Jump directly to the content
A Field Guide for Suffering WellPetteriO / Flickr

A Field Guide for Suffering Well

Jun 20 2014
Finding beauty and blessings in our spiritual deserts.

Many of us don't know what to do when we find ourselves in the spiritual desert. Because our hyper-connected culture provides everything on demand, when we don't get what we want, when we want it, we feel disoriented and cranky.

And if our losses pile up or our suffering becomes unbearable, we either blame God or doubt his existence. Even within the church, it's increasingly rare to find someone who doesn't run away from such pain. However, Scripture's insistent theme of redemptive suffering clearly communicates that we all need to learn the skill of suffering with Jesus.

Author Marlena Graves is no stranger to the spiritual desert, and in her extraordinary new book, A Beautiful Disaster, she generously shares the many lessons she has learned about suffering well.

God began grooming her as a desert guide from the time she was young. She writes, "I lived in a world of turmoil.... I needed God to show me his path through the desert wilderness of poverty, DUIs, adultery, mental illness, prison, a house fire, the death of loved ones, and my own bad decisions. I needed him (and still need him) to show me how to live."

As a female minority born into poverty, Graves did not have the option of postponing lessons of dependence on God. She admits, "Growing up, I begged God to take the cup of suffering from me, but mostly he didn't." By stubbornly, perhaps naively, clinging to him, she discovered "the desert land is fertile ground for spiritual activity, transformation, and renewal."

Graves understands that because the desert strips us of everything, it forces us to stand naked before God, without the jobs, relationships, and resources that normally camouflage our weaknesses and prop us up. Our vulnerability will either lead us toward idols, which temporarily alleviate our suffering but ultimately disintegrate us—or toward God, who brings integration and reveals our true self.

Quite miraculously, during her many desert sojourns, Graves has made wise choices that have allowed both her faith in God and her identity as a child of God to prosper. I asked her to share how she has navigated the desert's many temptations in the hope that her experiences would encourage and guide others.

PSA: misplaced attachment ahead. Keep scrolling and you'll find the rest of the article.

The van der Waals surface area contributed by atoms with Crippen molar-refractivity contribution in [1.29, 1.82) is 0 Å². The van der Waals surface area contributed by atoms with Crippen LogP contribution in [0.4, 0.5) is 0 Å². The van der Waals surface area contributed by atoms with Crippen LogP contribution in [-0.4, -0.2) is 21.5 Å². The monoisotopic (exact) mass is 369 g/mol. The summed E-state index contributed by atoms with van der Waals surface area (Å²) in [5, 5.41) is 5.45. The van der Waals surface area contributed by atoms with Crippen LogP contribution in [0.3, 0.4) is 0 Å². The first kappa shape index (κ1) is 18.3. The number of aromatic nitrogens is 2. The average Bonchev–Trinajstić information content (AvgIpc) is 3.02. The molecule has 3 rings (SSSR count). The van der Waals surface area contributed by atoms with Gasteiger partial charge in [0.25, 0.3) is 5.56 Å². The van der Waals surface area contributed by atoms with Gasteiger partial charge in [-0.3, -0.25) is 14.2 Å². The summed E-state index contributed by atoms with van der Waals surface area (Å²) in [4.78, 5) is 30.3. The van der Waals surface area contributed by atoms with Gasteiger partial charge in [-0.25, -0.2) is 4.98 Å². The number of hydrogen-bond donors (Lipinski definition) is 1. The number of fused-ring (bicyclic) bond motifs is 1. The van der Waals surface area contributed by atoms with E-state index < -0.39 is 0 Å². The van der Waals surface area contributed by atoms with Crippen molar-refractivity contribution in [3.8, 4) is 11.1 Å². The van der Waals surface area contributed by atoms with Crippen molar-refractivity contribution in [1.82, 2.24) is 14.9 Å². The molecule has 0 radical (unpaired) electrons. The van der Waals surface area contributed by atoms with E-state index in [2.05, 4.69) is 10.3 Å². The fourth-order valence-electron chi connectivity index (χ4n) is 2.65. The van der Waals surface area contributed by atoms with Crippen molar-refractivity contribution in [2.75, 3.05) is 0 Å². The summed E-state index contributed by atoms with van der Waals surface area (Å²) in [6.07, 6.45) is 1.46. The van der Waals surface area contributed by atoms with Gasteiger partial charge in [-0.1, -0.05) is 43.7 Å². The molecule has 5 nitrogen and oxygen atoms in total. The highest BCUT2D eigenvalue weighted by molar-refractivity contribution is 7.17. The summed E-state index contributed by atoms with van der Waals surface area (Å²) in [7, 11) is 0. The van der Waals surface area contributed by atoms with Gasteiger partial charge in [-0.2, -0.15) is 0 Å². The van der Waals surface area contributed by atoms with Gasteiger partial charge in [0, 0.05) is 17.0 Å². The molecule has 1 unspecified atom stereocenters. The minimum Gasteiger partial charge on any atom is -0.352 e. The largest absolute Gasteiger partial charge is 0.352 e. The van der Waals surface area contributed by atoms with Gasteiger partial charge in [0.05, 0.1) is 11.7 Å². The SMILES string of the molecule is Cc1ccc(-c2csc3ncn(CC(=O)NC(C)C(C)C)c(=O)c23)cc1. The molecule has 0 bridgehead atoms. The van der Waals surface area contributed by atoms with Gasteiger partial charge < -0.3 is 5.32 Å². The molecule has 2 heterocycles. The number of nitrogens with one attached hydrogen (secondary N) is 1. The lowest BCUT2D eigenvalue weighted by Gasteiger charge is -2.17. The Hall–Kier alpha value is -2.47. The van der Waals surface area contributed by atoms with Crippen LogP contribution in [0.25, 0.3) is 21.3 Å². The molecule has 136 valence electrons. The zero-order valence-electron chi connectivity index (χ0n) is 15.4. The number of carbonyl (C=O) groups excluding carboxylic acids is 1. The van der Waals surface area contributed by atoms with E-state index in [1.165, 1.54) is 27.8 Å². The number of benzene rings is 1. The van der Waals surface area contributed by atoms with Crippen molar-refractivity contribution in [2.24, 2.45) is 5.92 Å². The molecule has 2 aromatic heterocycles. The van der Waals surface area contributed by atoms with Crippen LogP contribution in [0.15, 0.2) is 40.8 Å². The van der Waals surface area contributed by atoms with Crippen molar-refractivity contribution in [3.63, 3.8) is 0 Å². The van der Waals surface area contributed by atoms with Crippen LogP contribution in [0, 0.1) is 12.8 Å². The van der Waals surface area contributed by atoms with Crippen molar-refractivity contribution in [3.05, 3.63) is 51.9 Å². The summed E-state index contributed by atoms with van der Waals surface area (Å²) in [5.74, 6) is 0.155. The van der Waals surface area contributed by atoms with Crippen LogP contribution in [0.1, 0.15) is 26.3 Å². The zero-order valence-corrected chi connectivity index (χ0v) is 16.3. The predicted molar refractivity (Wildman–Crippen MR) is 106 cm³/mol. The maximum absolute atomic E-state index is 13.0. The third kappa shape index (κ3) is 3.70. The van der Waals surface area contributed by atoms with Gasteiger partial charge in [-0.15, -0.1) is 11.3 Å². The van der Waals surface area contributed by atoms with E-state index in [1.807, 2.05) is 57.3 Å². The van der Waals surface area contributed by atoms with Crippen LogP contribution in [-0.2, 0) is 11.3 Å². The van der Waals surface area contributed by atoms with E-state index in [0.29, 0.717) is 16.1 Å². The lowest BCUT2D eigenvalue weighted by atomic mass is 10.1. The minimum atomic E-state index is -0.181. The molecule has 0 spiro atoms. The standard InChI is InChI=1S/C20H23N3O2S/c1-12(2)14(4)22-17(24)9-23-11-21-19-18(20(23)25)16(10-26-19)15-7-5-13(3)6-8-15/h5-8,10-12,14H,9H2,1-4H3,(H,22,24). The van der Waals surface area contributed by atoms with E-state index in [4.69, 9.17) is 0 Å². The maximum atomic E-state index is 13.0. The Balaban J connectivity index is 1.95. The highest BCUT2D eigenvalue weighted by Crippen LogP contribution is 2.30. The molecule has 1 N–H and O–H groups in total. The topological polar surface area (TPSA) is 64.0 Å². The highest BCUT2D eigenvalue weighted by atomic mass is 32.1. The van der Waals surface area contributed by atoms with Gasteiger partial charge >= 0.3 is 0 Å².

What have you discovered about your true identity as a child of God during these seasons in the desert?

Marlena Graves: I often feel so small and inadequate when I'm in the desert. My life has been such that I've had to depend on God for daily provision—I cannot truly flourish in my own strength. Expressing these needs to God and to others reminds me of my dependence on him and Christ's beloved community for my daily bread. God's grace comes to me through Christ's body. I'm like the paralytic in Mark 2: I'm not going to make it without help.

To add a comment you need to be a registered user or Christianity Today subscriber.

More from Her.menutics
15 Books that Are Good Enough to Give

15 Books that Are Good Enough to Give

Holiday book list: Her.meneutics writers recommend their favorites.
Thanking Our Immigrant Parents

Thanking Our Immigrant Parents

How Master of None points to the joy, not the guilt, of “Honor your father and mother.”
College Can Kill Our Colorblindness (If We Let It)

College Can Kill Our Colorblindness (If We Let It)

I used to be the white girl who didn't get it.
True Love Consents: Why Teach Christian Youth about Boundaries

True Love Consents: Why Teach Christian Youth about Boundaries

“No means no” matters at every stage.
Include results from Christianity Today
Browse Archives:

So Hot Right Now

Your Husband’s Infidelity Is Not Your Fault

Adultery comes from a greedy heart, not an insufficient wife.


  • I discovered and fell in love with @BritishBakeOff over the long weekend. Fellow fans: Is there a post to be written about this show?? -Kate
  • 15 gift-worthy books to give (or ask for!) this Christmas https://t.co/rtlIvYuhOR
  • RT @andiemoody: Really beautiful piece by my friend @JenShamean on immigrant parents, Masters of None, and gratitude. Via @CT_Women https:/2026
  • Affirmative consent challenges us to honor the worth of each person. https://t.co/V4X54BU9qT @aintiwomanblog
  • RT @sarahbessey: I've decided to write a little meditation for each Sunday of Advent - this one is for tomorrow's candle, Hope. https://t.c2026

What We're Reading

CT eBooks and Bible Studies

Christianity Today
A Field Guide for Suffering Well